Tuesday, November 19, 2013


Philip Kaufman, 1978
Starring: Donald Sutherland, Brooke Adams, Leonard Nimoy, Jeff Goldblum, Veronica Cartwright

Strange pink flowers begin growing in San Francisco and a city Health Department scientist, Elizabeth, brings some home, fascinated because she can’t place the species and believes it is a new hybrid. The new morning, her boyfriend Geoffrey wakes up seemingly a different person. She voices her concerns to another Health Department worker, Matthew, who thinks she is merely tired of the relationship. Over the next few days, Elizabeth becomes more upset and has followed Geoffrey and witnessed him meeting with total strangers. 

Her paranoia becomes more real when Matthew’s friend Jack and his wife Nancy discover a strange body in their health spa. It appears to be alive, but is covered in strange hairs and looks somehow unformed, even though it is the size of an adult human. It disappears before they can get help. Elizabeth doesn’t answer her phone and Matthew breaks in to find her asleep, but with a duplicate body of her in the garden. He rescued her and they team up with Jack and Nancy. They try to reach out a local psychiatrist friend of Matthew’s, as well as police and state agencies, all with no avail. It becomes clear that some sort of alien conspiracy is happening and they must go on the run. They get cornered and Jack and Nancy separate in order to try to find help and make it easier for them all to escape. Will they bring back reinforcements or will they return as something else?

Based on Jack Finney’s novel The Body Snatchers, director Philip Kaufman (The Unbearable Lightness of Being) remade Don Siegel’s ‘50s horror classic as an updated tale of paranoia and insidious alien invasion. Siegel’s original film was concerned with issues like Communist paranoia and McCarthyism, as well as the kind of social conformity seen in ‘50s TV shows like Leave it to Beaver. Kaufman’s remake was made during a wave of government mistrust after Vietnam and Watergate and the sense of conspiracy and paranoia directed at the government is palpable. It has an early sense of The X-Files about it, a belief that fear and horror can come from alien, as well as governmental forces. Kaufman also addresses the issue of sexual and romantic relationships, which undoubtedly changed during the sexual revolution of the ‘60s and early ‘70s.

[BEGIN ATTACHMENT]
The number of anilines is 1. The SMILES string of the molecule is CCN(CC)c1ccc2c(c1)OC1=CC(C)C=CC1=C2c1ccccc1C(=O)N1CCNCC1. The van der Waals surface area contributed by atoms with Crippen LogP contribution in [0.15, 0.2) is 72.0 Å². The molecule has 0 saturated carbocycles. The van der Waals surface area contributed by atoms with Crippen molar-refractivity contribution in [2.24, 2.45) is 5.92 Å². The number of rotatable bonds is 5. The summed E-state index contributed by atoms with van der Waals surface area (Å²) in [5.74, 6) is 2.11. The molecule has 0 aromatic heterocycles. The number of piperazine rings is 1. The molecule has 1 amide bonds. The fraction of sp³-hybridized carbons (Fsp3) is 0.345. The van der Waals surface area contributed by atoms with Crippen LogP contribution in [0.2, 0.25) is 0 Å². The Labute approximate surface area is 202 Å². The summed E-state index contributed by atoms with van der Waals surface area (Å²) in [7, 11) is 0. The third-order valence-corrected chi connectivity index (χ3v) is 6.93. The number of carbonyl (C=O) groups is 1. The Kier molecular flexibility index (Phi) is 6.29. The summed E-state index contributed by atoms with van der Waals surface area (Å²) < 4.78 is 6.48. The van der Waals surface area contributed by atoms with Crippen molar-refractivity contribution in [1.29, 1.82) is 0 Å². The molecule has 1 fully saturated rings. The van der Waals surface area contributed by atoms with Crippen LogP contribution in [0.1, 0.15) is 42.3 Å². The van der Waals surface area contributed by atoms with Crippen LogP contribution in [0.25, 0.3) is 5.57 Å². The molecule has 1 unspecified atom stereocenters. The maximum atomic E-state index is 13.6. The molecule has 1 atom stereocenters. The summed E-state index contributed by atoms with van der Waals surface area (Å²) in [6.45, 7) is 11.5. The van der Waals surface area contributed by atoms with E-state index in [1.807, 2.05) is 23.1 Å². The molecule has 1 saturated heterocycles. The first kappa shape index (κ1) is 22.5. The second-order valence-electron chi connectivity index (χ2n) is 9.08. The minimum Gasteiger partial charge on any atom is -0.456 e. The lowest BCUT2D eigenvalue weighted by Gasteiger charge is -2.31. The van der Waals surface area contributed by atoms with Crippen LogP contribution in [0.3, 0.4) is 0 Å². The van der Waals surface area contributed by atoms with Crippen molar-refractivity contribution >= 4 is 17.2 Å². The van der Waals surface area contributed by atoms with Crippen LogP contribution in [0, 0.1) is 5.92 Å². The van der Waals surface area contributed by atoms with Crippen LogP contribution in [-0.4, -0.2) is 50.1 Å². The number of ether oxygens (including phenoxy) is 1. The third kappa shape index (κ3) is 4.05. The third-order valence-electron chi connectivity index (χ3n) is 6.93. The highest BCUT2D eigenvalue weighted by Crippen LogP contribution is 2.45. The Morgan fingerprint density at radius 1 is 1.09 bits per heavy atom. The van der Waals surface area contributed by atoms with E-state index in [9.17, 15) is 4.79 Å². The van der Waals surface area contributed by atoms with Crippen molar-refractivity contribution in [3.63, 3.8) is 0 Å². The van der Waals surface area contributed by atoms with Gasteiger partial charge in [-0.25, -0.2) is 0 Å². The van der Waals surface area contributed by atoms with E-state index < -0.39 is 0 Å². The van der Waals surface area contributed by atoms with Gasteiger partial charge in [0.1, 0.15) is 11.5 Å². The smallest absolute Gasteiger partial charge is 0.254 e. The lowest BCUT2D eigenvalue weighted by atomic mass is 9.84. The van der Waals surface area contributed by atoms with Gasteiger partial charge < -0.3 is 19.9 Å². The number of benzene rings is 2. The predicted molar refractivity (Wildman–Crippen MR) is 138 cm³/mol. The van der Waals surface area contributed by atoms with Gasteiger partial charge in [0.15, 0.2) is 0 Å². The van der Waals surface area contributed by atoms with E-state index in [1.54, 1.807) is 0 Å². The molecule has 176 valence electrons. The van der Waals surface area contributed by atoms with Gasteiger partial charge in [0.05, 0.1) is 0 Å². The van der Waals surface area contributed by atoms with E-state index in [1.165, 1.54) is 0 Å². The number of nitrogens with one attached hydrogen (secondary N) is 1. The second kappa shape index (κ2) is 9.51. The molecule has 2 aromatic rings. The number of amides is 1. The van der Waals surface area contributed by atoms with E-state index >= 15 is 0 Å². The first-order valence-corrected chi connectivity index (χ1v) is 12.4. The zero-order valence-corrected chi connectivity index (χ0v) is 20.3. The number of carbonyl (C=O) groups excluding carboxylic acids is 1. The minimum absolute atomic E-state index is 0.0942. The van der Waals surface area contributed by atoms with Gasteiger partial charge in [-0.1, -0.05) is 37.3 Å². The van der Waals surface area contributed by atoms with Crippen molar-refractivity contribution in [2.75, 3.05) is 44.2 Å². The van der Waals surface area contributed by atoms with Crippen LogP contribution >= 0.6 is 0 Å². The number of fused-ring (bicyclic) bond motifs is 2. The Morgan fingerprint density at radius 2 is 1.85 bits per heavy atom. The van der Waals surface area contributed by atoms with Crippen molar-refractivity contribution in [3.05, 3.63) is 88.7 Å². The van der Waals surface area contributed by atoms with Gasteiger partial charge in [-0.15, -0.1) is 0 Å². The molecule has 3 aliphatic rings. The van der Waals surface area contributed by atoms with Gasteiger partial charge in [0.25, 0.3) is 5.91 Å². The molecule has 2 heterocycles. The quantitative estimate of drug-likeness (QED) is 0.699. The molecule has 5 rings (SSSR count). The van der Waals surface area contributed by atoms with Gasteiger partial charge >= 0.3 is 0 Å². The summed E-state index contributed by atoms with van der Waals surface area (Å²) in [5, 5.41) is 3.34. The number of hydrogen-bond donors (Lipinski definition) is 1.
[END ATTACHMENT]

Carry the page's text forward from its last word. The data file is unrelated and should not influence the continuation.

With some very disturbing, creepy special effects from Russ Hessey and Del Rheaumes, a jarring score from Denny Zeitlin, and some disorienting cinematography and set pieces, Invasion of the Body Snatchers is not full of jump-out-at-you scares, but quietly disturbs nonetheless. It also quickly enters the territory of body horror. This was the first of a trilogy of body horror-themed sci-fi remakes and was followed by John Carpenter’s The Thing (1982) and David Cronenberg’s The Fly (1986). All of these films deal with the horrors of human transformation. While Cronenberg was already making body horror with Rabid and Shivers, it seems fairly obvious that Invasion of the Body Snatchers influenced The Thing

There are a number of great performances, particularly from Donald Sutherland (Don’t Look Now), as Matthew, the film’s rational center. There is something about Sutherland that makes him so perfect for subtle horror. He has an undefinable hypnotic quality that makes him compelling and watchable, despite issues like a bland script or insufficiently talented supporting actors. Fortunately neither of those are the case here.

Brooke Adams (Shock Waves) and Sutherland have good chemistry together and it’s surprising that Adams’ career didn’t take off more. She’s likable here and is somewhat reminiscent of Suspiria’s Jessica Harper. A young Jeff Goldblum (The Fly) and Veronica Cartwright (Alien) round out their small resistance group and Leonard Nimoy makes a welcome appearance as a psychiatrist and self-help guru. Keep an eye out for the weird half glove he wears. Kevin McCarthy of the original Invasion of the Body Snatchers and its director, Don Siegel, make some surreal cameos here. Director Philip Kaufman and actor Robert Duvall also have brief cameos throughout the film. 

Invasion of the Body Snatchers comes highly recommended. Apocalyptic and nihilistic, the film assumes that we’ve seen the original, which is both a good and bad thing. I’m going to guiltily admit that I have not. It didn’t take away my enjoyment of this film (I’m planning to watch it as soon as possible, I swear), but I’ve read from other reviewers that some things seemed confusing without knowledge of the original. Regardless, it is one of the finest sci-fi horrors of the ‘70s and is available on DVD and recently on Blu-ray, though it seems that the original Collector’s edition DVD has the greatest number of special features.

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